On 15 February President Obama said in an interview to Re/Code that the summit was partly about ‘both making sure that we have mechanisms for government/private sector cooperation, increased consumer awareness of how they can reduce their vulnerabilities, how we can build better defenses, how we can respond better and more resiliently’. And then in the same breath he admits: ‘this is more like basketball than football, in the sense that there’s no clear line between offense and defense. Things are going back and forth all the time. <…> Because when you develop sufficient defenses, the same sophistication you need for defenses means that potentially you can engage in offense’. 

The point of this very thin difference between cyber-offense and cyber-defense is crucially important here, and not just because the US possesses state-of-the-art capacities in both fields. The difference has been neatly pointed out by The Wired:It’s a truism that the cyber battlefield is asymmetric—a defender has to get it right every time, while an attacker only has to succeed once’. In other words, the US (assuming that NSA stands behind the Equation Group) ‘ having invested in its cyber warfare for a long time and has by now achieved mind-blowing results hardly matched by any other country sited as a cyber-power at present. It has explicably caused admiration in the tech community, and Bruce Schneier has even suggested that ‘it's the sort of thing we want the NSA to do. It's targeted. It's exploiting existing vulnerabilities’. He continues though: ‘On the other hand, the NSA's definition of "targeted" can be pretty broad’. The Equation Group targeted spying capacity at firmware level is relatively modest for now and must have been run with extreme caution but complimented with the already known drag-net communications surveillance capacity draws a picture of an almighty system of information control and manipulation. 

In this sense, the Equation Groups crowns ‘the nuclear balance’ deal in cyber: all you need is an R&D breakthrough at such a level as to get into an unreachable bargaining position. While defense is costly and means constant catch-up game, offense in this context sets one far ahead of the potential rivals. This then, of course, allows to deliberate on the need ‘to find some international protocols that, in the same way we did with nuclear arms, set some clear limits and guidelines, understanding that everybody’s vulnerable and everybody’s better off if we abide by certain behaviors’,  set up institutions and engage the private sector to ‘have sufficient capability to defend ourselves’ as defense tools – useful but complimentary in essense.  Exercising collective restraints measures might not sound like a fair deal anymore in this context to other states.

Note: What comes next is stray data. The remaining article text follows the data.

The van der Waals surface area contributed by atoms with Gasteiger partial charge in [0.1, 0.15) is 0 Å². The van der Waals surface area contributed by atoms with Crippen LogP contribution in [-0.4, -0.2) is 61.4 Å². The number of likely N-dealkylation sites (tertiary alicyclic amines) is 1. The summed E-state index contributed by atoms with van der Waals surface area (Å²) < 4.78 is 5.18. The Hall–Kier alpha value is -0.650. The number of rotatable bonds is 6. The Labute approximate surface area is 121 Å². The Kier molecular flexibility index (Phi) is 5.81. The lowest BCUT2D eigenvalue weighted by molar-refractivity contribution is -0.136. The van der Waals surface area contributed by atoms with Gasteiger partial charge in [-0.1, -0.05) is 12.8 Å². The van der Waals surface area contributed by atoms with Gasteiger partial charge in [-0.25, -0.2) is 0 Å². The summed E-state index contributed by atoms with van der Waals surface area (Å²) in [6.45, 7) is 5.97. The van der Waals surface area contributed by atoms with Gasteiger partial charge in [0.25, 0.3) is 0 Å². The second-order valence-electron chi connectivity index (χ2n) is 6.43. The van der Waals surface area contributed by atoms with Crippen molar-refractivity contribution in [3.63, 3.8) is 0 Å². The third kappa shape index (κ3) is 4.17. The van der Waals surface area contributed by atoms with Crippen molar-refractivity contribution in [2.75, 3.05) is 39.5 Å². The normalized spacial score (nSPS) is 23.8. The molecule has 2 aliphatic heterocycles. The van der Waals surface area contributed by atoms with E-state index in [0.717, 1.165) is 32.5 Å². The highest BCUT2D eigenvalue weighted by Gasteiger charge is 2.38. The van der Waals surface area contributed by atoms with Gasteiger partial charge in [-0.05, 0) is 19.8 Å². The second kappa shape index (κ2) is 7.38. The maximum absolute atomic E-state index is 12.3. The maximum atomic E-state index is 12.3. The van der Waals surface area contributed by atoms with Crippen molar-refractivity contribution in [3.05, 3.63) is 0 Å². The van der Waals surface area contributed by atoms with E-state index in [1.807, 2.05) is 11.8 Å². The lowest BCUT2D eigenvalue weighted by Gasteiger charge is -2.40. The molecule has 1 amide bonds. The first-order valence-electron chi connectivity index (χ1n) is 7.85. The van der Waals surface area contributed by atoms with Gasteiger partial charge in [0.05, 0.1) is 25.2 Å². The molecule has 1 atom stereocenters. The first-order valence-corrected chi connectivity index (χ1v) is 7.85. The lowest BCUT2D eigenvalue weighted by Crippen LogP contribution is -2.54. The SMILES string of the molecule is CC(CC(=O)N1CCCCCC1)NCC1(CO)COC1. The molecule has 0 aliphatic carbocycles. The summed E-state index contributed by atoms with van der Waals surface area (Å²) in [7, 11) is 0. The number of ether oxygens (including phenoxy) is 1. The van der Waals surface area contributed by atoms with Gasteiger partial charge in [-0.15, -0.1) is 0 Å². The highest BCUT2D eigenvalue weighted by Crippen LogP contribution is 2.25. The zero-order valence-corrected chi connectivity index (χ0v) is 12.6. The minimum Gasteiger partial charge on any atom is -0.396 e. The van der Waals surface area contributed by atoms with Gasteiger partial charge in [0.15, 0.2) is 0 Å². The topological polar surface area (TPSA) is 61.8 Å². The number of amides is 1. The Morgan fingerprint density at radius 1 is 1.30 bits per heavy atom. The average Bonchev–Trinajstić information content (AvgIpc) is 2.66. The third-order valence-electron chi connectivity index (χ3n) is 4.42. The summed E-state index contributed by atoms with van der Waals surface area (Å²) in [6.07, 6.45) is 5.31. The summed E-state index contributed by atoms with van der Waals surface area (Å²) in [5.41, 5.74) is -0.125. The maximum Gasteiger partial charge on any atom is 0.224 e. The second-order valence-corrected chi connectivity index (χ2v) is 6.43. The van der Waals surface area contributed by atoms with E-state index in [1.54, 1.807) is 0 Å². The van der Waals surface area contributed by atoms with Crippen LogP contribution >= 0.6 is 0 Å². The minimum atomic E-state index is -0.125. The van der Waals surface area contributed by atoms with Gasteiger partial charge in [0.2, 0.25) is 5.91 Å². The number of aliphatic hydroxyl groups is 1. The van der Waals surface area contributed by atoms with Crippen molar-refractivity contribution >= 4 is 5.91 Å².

In other words, the gauntlet was thrown unnoticed 1.5 decades ago, and certainly, the countries of the world will have to try to give some response now, amend and upgrade their cyber-security strategies etc. However, there is little hope that it can be anywhere close to symmetrical at least at present. While eventually only a technical solution could possibly remedy a technical vulnerability, most probably, any short-term retaliation we can expect will be primarily politics- and diplomacy- rather than tech-policy driven in a truly meaningful way. And it remains an open question for many which path to choose – the defense or the offense one. 

Reportedly, Russian authorities are planning a review of the national information security doctrine in early March to meet the new geo-political and cyber-threats challenges. However, Snowden’s revelations, cited publicly among the motivations behind the move, are just the tip of the iceberg and miss the point at this stage.


What is next? 

It is hard to blame the policy makers for inaction as they are by definition lagging behind technologists. However, the problem, which has emerged with the revelations around the Equation Group, is an almost existential one for the cyberspace. The proven and widely publicised case of successful firmware infection with such functionality poses uncomfortable questions about the reliability of existing cyber-security models especially in the context of critical infrastructure objects. This trust vacuum has not yet been fully grasped by the tech-community, it seems, and it will take some time to see articulated policy response. 

But why would the Kaspersky Lab researchers, who have done a meticulous job filtering through hackers’ forums, analysing hundreds of samples, reveal their knowledge of the malware now? The easy way would be to identify the move as political. However, Costin Raiu admits that Kaspersky Lab haven’t seen new samples of the Equation Group infected firmware for about a year. This means that either the project has been shut down (which is highly improbable as the identified capacities too powerful to waste) or the creators have switched to a new – yet unknown - set of tools. Which is even worse news.